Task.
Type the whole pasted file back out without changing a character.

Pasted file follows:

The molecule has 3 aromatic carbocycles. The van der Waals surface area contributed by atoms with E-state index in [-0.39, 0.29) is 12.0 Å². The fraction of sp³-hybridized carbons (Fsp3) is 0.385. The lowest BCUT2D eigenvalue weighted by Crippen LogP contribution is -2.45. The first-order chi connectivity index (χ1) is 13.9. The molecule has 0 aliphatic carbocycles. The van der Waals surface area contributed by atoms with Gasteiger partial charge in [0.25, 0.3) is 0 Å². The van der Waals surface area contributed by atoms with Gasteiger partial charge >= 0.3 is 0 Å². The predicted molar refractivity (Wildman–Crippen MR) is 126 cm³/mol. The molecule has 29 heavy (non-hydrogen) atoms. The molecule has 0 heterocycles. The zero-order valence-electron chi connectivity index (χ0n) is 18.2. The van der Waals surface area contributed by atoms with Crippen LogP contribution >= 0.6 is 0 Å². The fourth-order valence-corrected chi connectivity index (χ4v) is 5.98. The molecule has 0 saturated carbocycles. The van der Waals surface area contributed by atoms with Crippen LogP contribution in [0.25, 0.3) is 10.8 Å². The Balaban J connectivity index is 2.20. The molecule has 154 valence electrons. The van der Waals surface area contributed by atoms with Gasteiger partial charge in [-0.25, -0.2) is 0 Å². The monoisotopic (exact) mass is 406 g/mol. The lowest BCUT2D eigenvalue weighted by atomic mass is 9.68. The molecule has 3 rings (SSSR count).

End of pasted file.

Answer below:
The molecule has 3 aromatic carbocycles. The van der Waals surface area contributed by atoms with E-state index in [-0.39, 0.29) is 12.0 Å². The fraction of sp³-hybridized carbons (Fsp3) is 0.385. The lowest BCUT2D eigenvalue weighted by Crippen LogP contribution is -2.45. The first-order chi connectivity index (χ1) is 13.9. The molecule has 0 aliphatic carbocycles. The van der Waals surface area contributed by atoms with Gasteiger partial charge in [0.25, 0.3) is 0 Å². The van der Waals surface area contributed by atoms with Gasteiger partial charge >= 0.3 is 0 Å². The predicted molar refractivity (Wildman–Crippen MR) is 126 cm³/mol. The molecule has 29 heavy (non-hydrogen) atoms. The molecule has 0 heterocycles. The zero-order valence-electron chi connectivity index (χ0n) is 18.2. The van der Waals surface area contributed by atoms with Crippen LogP contribution >= 0.6 is 0 Å². The fourth-order valence-corrected chi connectivity index (χ4v) is 5.98. The molecule has 0 saturated carbocycles. The van der Waals surface area contributed by atoms with Crippen LogP contribution in [0.25, 0.3) is 10.8 Å². The Balaban J connectivity index is 2.20. The molecule has 154 valence electrons. The van der Waals surface area contributed by atoms with Gasteiger partial charge in [-0.25, -0.2) is 0 Å². The monoisotopic (exact) mass is 406 g/mol. The lowest BCUT2D eigenvalue weighted by atomic mass is 9.68. The molecule has 3 rings (SSSR count).